Home » Health » BJP-ruled North Delhi Municipal Corporation serves notice to some of AAP's Mohalla Clinics

BJP-ruled North Delhi Municipal Corporation serves notice to some of AAP's Mohalla Clinics

Vishakh Unnikrishnan | Updated on: 10 February 2017, 1:47 IST

In its effort to remove unwanted or illegal structures from public spaces like pavements and footpaths, the North Delhi Municipal Corporation has sent notices to Mohalla Clinics in the city, warning them of eviction if they don't relocate soon.

Delhi government's health minister Satyendar Jain shared the initial decision at a high power committee meeting where it was said that the 'portacabins' on footpaths have been erected without the approval of the corporation.

Mohalla Clinics fall under these 'illegal' structures as some of them are being run from portacabins and have therefore come under the scanner and might even be dismantled by the North Delhi Municipal Corporation.

While the dismantling of Mohalla Clinics has not yet been initiated, the North Delhi Municipal Corporation has sent official notices warning two Mohalla Clinics of eviction already.

"We have found that Mohalla Clinics in Paschim Vihar and Paharganj are violating rules. Illegal constructions in the area will be removed. For now, however, we have only given notices to these clinics asking them shift and get the adequate license," said standing committee chairman Parvesh Wahi.

"We cannot give them illegal registration just because it's a Mohalla Clinic," he added.

Wahi said that although dismantling has not started yet, if the clinics do not heed to notices soon then there will be action taken. He also clarified that the North Delhi Municipal Corporation is in talks with the Lieutenant Governor Najeeb Jung on the matter.

The main issue

The Mohalla Clinics that have been sent notifications are functioning in portacabins and temporary structures designed to be more movable rather than function as a permanent structure.

North Delhi Mayor Sanjeev Nayyar clarified that illegal structures will not be permitted and as a civic body if the North Delhi Municipal Corporation finds that portacabins have been put up for Mohalla Clinics without permission, they will be removed.

Jain had said in the past that such temporary structures do not need permission from the corporation. But the North Delhi Municipal Corporation has clarified clarified that such clinics, on areas like footpaths, pose as a danger to public safety.

So far so good

Mohalla Clinics are New Delhi government's flagship scheme and have done wonders to improve healthcare accessibility in the national capital.

"On an average around 110 patients visit the Mohalla Clinic every day. This is much more than any private clinic I know of.. Since its inception, the number of patients visiting the clinic has doubled. During the last two weeks, when there was a rise in cases of Chikungunya and Dengue, the number of patients increased to 140," says Dr Surupa Rajan, a Mohalla Clinic doctor.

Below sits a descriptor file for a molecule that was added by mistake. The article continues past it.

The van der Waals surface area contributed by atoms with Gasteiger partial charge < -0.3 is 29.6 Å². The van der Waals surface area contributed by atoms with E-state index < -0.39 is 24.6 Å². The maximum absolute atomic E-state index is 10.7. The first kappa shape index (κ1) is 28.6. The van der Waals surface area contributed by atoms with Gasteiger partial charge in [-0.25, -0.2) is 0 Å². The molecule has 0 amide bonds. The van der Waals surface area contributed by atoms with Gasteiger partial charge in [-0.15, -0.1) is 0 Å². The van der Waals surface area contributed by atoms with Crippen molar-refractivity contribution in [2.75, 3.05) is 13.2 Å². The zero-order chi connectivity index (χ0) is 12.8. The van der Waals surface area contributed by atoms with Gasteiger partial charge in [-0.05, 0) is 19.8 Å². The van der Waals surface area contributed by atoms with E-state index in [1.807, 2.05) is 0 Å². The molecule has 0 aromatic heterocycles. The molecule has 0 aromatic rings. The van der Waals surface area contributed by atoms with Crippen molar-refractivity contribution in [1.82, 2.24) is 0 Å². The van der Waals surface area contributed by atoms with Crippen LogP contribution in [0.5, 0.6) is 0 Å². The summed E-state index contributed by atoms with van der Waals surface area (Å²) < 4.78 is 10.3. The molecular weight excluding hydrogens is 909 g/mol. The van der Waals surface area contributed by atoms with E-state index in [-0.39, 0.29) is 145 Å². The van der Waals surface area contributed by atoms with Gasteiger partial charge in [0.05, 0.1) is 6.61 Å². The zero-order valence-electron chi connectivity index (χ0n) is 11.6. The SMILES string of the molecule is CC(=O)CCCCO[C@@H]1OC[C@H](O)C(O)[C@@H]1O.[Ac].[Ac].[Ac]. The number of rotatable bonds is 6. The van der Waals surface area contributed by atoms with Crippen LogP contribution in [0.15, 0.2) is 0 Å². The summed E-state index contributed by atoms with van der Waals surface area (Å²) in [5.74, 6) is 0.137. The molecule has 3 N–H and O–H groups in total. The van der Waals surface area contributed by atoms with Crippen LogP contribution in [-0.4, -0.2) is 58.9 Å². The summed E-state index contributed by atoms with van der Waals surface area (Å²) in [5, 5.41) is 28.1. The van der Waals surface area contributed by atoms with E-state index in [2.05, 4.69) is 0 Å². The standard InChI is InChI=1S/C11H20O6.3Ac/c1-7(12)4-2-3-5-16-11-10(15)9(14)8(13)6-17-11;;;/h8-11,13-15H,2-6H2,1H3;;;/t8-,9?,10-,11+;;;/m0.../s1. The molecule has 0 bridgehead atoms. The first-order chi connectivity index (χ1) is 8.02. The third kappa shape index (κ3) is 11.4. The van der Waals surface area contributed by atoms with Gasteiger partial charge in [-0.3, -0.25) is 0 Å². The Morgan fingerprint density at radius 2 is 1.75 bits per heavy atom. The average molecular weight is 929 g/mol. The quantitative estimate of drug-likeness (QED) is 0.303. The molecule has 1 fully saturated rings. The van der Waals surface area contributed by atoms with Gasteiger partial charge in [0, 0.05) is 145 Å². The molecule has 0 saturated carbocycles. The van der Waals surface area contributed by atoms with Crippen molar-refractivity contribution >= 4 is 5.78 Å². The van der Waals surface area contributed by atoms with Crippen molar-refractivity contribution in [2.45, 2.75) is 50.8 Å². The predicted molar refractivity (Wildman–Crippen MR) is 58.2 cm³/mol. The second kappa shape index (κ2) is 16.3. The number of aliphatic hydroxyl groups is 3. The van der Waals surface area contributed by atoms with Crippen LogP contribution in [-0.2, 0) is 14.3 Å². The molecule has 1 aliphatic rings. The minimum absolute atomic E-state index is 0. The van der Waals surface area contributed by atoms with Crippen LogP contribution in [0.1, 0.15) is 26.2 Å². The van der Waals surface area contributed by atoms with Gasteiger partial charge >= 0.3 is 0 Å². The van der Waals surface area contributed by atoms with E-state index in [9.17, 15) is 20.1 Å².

The good news is that most Mohalla Clinics work in rented spaces in apartments and need not fear eviction or dismantling. There are however a good number of Mohalla Clinics that function in portacabins and the Delhi government does plan on setting up more of them.


Of course, there has been criticism, Mohalla clinics have been accused by the Congress for being owned by people close to the Aam Aadmi Party or members of the party.

The use of private doctors who work for limited hours have also been criticised. Recently, many patients also complained that the clinics cannot handle the increase in a number of patients during the Chikungunya scare.

This, however, does not negate the pros of having such clinics situated in areas where the nearest hospital is miles away.

Among health experts, while some believe that investment should go towards already equipped dispensaries, others believe that since Mohalla Clinics cost way less, at times by 50%, hence, are better alternatives.

But the numbers speak for themselves with many patients opting for Mohalla Clinics and in the process avoiding quacks and expensive alternatives that private healthcare has to offer. Dismantling them will be a bane.

Edited by Jhinuk Sen

Also read: AAP Mohalla clinics: rented homes turn clinics, private docs appointed

Also read: #MohallaClinics: AAP has diagnosed Delhi's health problem. Can it cure it?

Also read: Delhi Health Minister's daughter quits Mohalla Clinic post amid criticism

First published: 30 September 2016, 6:51 IST
Vishakh Unnikrishnan @sparksofvishdom

A graduate of the Asian College of Journalism, Vishakh tracks stories on public policy, environment and culture. Previously at Mint, he enjoys bringing in a touch of humour to the darkest of times and hardest of stories. One word self-description: Quipster.